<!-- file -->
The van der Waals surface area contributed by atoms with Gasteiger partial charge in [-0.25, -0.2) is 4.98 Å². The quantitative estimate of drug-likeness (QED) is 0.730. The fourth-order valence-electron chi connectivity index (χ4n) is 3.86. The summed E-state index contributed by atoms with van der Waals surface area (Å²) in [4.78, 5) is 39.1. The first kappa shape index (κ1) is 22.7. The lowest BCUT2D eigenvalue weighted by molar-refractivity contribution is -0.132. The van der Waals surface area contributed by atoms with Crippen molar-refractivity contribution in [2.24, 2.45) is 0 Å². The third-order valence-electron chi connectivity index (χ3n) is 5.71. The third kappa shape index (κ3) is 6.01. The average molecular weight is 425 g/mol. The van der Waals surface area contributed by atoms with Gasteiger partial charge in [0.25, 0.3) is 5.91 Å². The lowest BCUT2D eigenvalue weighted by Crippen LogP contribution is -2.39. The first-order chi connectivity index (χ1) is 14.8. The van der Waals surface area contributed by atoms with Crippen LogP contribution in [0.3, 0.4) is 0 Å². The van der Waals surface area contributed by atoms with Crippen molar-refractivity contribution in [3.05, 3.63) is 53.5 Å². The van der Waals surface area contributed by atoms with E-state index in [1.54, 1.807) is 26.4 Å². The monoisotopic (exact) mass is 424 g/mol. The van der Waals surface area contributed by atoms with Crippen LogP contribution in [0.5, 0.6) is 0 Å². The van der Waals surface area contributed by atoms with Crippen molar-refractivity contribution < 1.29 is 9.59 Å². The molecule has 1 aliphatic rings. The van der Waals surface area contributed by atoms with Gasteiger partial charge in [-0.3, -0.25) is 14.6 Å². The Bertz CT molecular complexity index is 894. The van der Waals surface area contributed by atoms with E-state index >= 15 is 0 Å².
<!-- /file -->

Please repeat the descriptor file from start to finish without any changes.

The van der Waals surface area contributed by atoms with Gasteiger partial charge in [-0.25, -0.2) is 4.98 Å². The quantitative estimate of drug-likeness (QED) is 0.730. The fourth-order valence-electron chi connectivity index (χ4n) is 3.86. The summed E-state index contributed by atoms with van der Waals surface area (Å²) in [4.78, 5) is 39.1. The first kappa shape index (κ1) is 22.7. The lowest BCUT2D eigenvalue weighted by molar-refractivity contribution is -0.132. The van der Waals surface area contributed by atoms with Crippen molar-refractivity contribution in [2.24, 2.45) is 0 Å². The third-order valence-electron chi connectivity index (χ3n) is 5.71. The third kappa shape index (κ3) is 6.01. The average molecular weight is 425 g/mol. The van der Waals surface area contributed by atoms with Gasteiger partial charge in [0.25, 0.3) is 5.91 Å². The lowest BCUT2D eigenvalue weighted by Crippen LogP contribution is -2.39. The first-order chi connectivity index (χ1) is 14.8. The van der Waals surface area contributed by atoms with Crippen LogP contribution in [0.3, 0.4) is 0 Å². The van der Waals surface area contributed by atoms with Crippen molar-refractivity contribution in [3.05, 3.63) is 53.5 Å². The van der Waals surface area contributed by atoms with E-state index in [1.54, 1.807) is 26.4 Å². The monoisotopic (exact) mass is 424 g/mol. The van der Waals surface area contributed by atoms with Crippen LogP contribution in [0.5, 0.6) is 0 Å². The van der Waals surface area contributed by atoms with Crippen molar-refractivity contribution < 1.29 is 9.59 Å². The molecule has 1 aliphatic rings. The van der Waals surface area contributed by atoms with Gasteiger partial charge in [-0.3, -0.25) is 14.6 Å². The Bertz CT molecular complexity index is 894. The van der Waals surface area contributed by atoms with E-state index >= 15 is 0 Å².